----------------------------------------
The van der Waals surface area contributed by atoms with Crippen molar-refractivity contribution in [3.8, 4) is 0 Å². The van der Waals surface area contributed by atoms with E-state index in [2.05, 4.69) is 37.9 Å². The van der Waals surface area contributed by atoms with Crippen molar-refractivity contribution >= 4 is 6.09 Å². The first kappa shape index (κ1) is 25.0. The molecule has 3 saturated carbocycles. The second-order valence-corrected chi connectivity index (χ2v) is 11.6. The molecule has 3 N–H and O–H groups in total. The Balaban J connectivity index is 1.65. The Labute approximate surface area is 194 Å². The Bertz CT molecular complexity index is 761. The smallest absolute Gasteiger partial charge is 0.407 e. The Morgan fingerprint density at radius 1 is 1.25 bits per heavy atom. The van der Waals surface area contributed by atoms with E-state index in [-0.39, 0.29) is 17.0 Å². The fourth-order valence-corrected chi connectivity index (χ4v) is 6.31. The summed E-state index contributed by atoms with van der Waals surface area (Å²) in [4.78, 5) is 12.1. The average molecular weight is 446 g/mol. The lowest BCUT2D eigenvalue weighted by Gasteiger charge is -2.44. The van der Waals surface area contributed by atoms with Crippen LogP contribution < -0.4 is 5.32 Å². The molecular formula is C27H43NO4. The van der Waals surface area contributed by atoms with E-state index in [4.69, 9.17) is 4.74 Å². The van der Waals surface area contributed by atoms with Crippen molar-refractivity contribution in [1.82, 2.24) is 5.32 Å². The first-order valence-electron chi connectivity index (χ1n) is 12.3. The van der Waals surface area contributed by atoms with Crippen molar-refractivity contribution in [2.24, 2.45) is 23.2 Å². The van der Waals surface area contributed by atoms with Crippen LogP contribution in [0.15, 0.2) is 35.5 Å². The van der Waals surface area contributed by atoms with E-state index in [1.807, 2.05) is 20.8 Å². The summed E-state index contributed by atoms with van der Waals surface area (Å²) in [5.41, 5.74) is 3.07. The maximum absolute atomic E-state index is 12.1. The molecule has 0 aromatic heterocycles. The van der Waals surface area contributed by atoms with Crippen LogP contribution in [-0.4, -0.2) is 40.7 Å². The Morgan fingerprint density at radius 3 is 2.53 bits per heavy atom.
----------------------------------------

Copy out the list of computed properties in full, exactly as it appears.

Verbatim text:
The van der Waals surface area contributed by atoms with Crippen molar-refractivity contribution in [3.8, 4) is 0 Å². The van der Waals surface area contributed by atoms with E-state index in [2.05, 4.69) is 37.9 Å². The van der Waals surface area contributed by atoms with Crippen molar-refractivity contribution >= 4 is 6.09 Å². The first kappa shape index (κ1) is 25.0. The molecule has 3 saturated carbocycles. The second-order valence-corrected chi connectivity index (χ2v) is 11.6. The molecule has 3 N–H and O–H groups in total. The Balaban J connectivity index is 1.65. The Labute approximate surface area is 194 Å². The Bertz CT molecular complexity index is 761. The smallest absolute Gasteiger partial charge is 0.407 e. The Morgan fingerprint density at radius 1 is 1.25 bits per heavy atom. The van der Waals surface area contributed by atoms with E-state index in [-0.39, 0.29) is 17.0 Å². The fourth-order valence-corrected chi connectivity index (χ4v) is 6.31. The summed E-state index contributed by atoms with van der Waals surface area (Å²) in [4.78, 5) is 12.1. The average molecular weight is 446 g/mol. The lowest BCUT2D eigenvalue weighted by Gasteiger charge is -2.44. The van der Waals surface area contributed by atoms with Crippen LogP contribution < -0.4 is 5.32 Å². The molecular formula is C27H43NO4. The van der Waals surface area contributed by atoms with E-state index in [4.69, 9.17) is 4.74 Å². The van der Waals surface area contributed by atoms with Crippen molar-refractivity contribution in [1.82, 2.24) is 5.32 Å². The first-order valence-electron chi connectivity index (χ1n) is 12.3. The van der Waals surface area contributed by atoms with Crippen molar-refractivity contribution in [2.24, 2.45) is 23.2 Å². The van der Waals surface area contributed by atoms with Crippen LogP contribution in [0.15, 0.2) is 35.5 Å². The van der Waals surface area contributed by atoms with E-state index in [1.807, 2.05) is 20.8 Å². The summed E-state index contributed by atoms with van der Waals surface area (Å²) in [5.41, 5.74) is 3.07. The maximum absolute atomic E-state index is 12.1. The molecule has 0 aromatic heterocycles. The van der Waals surface area contributed by atoms with Crippen LogP contribution in [-0.4, -0.2) is 40.7 Å². The Morgan fingerprint density at radius 3 is 2.53 bits per heavy atom.